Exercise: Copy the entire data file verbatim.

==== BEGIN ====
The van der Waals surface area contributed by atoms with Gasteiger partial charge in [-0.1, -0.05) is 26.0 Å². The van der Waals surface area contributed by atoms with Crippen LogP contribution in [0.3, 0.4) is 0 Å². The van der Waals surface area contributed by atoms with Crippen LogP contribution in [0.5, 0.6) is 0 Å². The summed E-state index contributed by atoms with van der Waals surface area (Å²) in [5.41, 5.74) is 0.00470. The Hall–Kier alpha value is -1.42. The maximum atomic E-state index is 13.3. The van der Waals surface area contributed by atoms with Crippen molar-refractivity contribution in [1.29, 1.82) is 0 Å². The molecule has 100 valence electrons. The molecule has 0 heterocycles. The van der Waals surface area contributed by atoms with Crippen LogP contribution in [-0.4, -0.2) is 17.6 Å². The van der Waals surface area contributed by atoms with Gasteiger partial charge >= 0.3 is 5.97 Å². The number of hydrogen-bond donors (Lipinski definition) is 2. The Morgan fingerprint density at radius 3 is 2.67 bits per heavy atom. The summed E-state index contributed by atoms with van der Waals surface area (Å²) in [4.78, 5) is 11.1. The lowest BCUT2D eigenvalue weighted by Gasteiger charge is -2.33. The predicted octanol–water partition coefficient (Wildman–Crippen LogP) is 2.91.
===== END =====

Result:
The van der Waals surface area contributed by atoms with Gasteiger partial charge in [-0.1, -0.05) is 26.0 Å². The van der Waals surface area contributed by atoms with Crippen LogP contribution in [0.3, 0.4) is 0 Å². The van der Waals surface area contributed by atoms with Crippen LogP contribution in [0.5, 0.6) is 0 Å². The summed E-state index contributed by atoms with van der Waals surface area (Å²) in [5.41, 5.74) is 0.00470. The Hall–Kier alpha value is -1.42. The maximum atomic E-state index is 13.3. The van der Waals surface area contributed by atoms with Crippen molar-refractivity contribution in [1.29, 1.82) is 0 Å². The molecule has 100 valence electrons. The molecule has 0 heterocycles. The van der Waals surface area contributed by atoms with Crippen LogP contribution in [-0.4, -0.2) is 17.6 Å². The van der Waals surface area contributed by atoms with Gasteiger partial charge >= 0.3 is 5.97 Å². The number of hydrogen-bond donors (Lipinski definition) is 2. The Morgan fingerprint density at radius 3 is 2.67 bits per heavy atom. The summed E-state index contributed by atoms with van der Waals surface area (Å²) in [4.78, 5) is 11.1. The lowest BCUT2D eigenvalue weighted by Gasteiger charge is -2.33. The predicted octanol–water partition coefficient (Wildman–Crippen LogP) is 2.91.